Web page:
Hello, July!

Updated: Jul 8, 2020

As you all probably know there is a national day for everything. Some of them may be strange, and others kind of get me thinking like is that really a thing? 

Since we are in July some of these include National Hot Dog month, National Ice Cream month, and even National Anti-Boredom Month (which is very relevant especially now). However, there is one theme for this month that is even more important than a hot dog.

July is BIPOC (Black, Indigenous, People of Color) Mental Health Month. 

There is a day to celebrate everything, well how great is it to acknowledge the mental health of minority groups! 

As a Latina undergraduate student myself, I know from firsthand experience that mental health is something that is not talked about in families and it's hard. Fortunately for me though, I know that if I need to talk to a professional, I have full support from my family. 

However, not many BIPOC students can say the same. Mental health is still not seen in a positive light among many people, especially within the BIPOC communities. Some parents that belong to these communities view seeking help as a sign of weakness. This causes many students to not seek help when in need as they may not want to seem "weak" or disappoint their families.

A common misconception that continues to exist is that mental health equals mental illness. Everyone has mental health and should work on improving the health of their brain. For those who suffer from a mental illness, this usually requires more support from a licensed professional. Since this concept may still remain foreign or uncomfortable for older generations, education surrounding mental health is extremely important.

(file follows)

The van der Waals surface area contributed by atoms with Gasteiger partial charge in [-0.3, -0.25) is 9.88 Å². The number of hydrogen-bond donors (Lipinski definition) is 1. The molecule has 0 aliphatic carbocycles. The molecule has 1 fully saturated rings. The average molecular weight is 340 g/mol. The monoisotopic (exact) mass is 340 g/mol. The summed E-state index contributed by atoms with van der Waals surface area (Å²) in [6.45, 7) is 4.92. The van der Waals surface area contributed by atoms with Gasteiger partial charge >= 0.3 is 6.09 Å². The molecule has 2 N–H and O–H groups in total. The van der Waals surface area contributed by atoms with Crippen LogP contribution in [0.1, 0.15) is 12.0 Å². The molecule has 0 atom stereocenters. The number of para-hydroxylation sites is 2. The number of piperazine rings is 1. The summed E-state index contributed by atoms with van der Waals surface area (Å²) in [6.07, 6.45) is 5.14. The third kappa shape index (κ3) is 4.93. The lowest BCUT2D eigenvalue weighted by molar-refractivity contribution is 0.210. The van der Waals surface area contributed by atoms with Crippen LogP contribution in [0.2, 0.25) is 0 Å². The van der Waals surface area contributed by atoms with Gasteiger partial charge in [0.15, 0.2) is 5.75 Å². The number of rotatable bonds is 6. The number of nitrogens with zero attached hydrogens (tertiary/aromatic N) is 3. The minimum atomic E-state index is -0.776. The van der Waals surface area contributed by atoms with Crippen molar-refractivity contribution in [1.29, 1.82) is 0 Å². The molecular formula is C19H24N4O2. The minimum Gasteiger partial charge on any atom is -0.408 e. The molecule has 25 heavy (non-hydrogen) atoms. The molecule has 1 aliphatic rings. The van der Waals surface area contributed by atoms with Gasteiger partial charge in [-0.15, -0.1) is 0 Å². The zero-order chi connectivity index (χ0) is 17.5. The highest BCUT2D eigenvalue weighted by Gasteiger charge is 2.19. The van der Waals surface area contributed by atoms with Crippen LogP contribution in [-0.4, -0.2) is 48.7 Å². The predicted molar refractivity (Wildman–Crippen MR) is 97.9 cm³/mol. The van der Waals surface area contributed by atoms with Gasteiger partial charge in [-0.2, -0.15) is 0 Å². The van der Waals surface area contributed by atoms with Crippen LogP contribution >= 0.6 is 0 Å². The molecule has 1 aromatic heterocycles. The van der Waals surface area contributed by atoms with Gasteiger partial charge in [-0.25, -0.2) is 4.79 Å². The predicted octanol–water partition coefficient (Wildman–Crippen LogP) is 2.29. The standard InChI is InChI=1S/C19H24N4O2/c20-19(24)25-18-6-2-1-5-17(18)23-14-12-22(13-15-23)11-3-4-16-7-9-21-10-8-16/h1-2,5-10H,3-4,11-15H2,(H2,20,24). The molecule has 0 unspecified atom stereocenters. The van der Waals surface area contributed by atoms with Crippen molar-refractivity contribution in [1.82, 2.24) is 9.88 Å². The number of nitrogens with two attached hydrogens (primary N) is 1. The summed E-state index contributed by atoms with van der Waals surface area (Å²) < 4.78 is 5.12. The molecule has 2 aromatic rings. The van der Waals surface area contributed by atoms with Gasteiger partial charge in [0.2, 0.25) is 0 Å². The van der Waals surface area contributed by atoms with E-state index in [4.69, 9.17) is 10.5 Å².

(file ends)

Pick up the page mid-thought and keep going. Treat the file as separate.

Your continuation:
Furthermore, a lack of resources and/or access to resources perpetuates the challenges that exist. Many people dealing with anxiety, depression, or just needing to talk to someone may not know who to turn to or have trouble locating a provider they feel comfortable with. Subsequently, this may prevent many students or people in general from BIPOC communities to seek help.

Read these surprising, alarming and worrisome statistics from the Huffington Post

  • “Latinx children under the age of 18 with a mental health problem had 58% fewer visits to mental health specialists than white children”

  • “Black children struggling with their mental health had 47% fewer visits to professionals than white children, according to the same study.”

  • “Black Americans are 20% more likely to experience a serious mental health problem compared with the general population.”

  • “An estimated 8.2% of Hispanic high school students attempted suicide, compared with 6.1% of white students, according to 2017 research.”

There are many ba